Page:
Ideas to make the teaching/learning of writing more enjoyable

Teach me_Writing (1)

Productive skills like writing can be hard to deal with not only for students but also for teachers. Learning how to write can become a nuisance for students unless we, teachers, make it a more interactive and entertaining activity. The odds are that if we get bored when teaching writing, so will our students when trying to learn it.  So why not working around that to make it an enjoyable experience for all?

There are a lot of alternative ways to teach writing rather than just making students read a sample model with some notes on what to do and what not to do before letting them venture on their own pieces. The idea is to provide some kind of scaffolding first until our students become more confident and are able to write on their own and within a fixed time limit – in the case of exam preparation. Having said this, let’s have a look at some fun but productive activities we can implement with our students when dealing with writing.

1. The first and most widespread approach is reading the task and brainstorming ideas as a whole-class activity before starting to write. Some students have difficulties coming up with ideas and this gets worse when they are under pressure due to time limit guidelines. They will have to get to used it, of course, but on the initial stages we can make them feel more at ease by pulling ideas together before making them write a piece from scratch by themselves. When brainstorming, content is important but so is layout which, needless to say, is different for each type of writing. We shouldn’t disregard this last aspect and we must, therefore, work together on the distribution of paragraphs and writing structure in general.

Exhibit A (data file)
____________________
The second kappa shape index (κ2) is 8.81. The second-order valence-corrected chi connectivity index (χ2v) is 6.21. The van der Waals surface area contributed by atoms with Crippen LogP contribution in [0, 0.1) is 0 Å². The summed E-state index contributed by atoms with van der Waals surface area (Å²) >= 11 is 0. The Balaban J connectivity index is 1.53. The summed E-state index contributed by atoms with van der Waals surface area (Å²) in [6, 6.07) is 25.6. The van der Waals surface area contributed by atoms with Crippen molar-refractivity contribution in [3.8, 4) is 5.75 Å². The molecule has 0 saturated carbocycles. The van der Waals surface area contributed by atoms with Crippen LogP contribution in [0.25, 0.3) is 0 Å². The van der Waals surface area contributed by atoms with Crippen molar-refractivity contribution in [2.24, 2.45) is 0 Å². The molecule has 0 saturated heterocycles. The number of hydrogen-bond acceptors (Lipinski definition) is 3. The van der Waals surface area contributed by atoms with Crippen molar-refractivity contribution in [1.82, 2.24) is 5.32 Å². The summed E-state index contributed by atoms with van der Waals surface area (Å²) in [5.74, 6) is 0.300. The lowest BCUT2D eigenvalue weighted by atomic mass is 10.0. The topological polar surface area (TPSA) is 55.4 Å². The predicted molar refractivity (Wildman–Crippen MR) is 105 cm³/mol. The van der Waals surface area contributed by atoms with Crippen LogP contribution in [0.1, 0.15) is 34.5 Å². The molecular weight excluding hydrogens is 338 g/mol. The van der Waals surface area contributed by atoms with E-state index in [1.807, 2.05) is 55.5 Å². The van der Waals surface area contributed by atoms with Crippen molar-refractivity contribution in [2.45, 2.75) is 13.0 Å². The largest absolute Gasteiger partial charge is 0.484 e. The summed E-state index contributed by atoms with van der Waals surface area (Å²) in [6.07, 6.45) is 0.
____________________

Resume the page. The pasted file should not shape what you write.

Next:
Once the skeleton is ready, we can provide students with a list of useful linkers and connectors, among others, so that they can join ideas and avoid a choppy style or, even worse, an kind of undesired “stream-of-consciousness” technique. And this, in turn, reminds me of the importance of punctuation, which we shouldn’t take for granted either. Only after we have dealt with this preliminary issues we can proceed to either divide students into pairs making them write a piece together or letting them write on their own, depending on how confident they feel about it.

2. Another useful and fun approach to the teaching of writing is whole-class correction of writing samples. There are many samples provided in books and online so we can then choose a sample and do two things:

  • Work with a printed copy of the writing sample so while they work together on trying to find the mistakes they make those corrections in their copies, too.
  • Project it on the interactive board – if you have one – and make students volunteer to stand up and make the corrections on the interactive board with the e-pen.

We can even turn any of the two ideas into a game which we can call “Mistake Hunters”. We can divide the class into different teams and assign each group a certain type of mistake to find; namely, spelling, grammar, choice of vocabulary, style, punctuation, etc. When they come to the board to make the corrections they can choose different colours to show each correction belongs to a different mistake category.  I am a strong supporter of this kind of activity because it has proved useful at least for the groups I’ve taught; they have great fun and they learn how to improve writing pieces at the same time. It’s worth the try.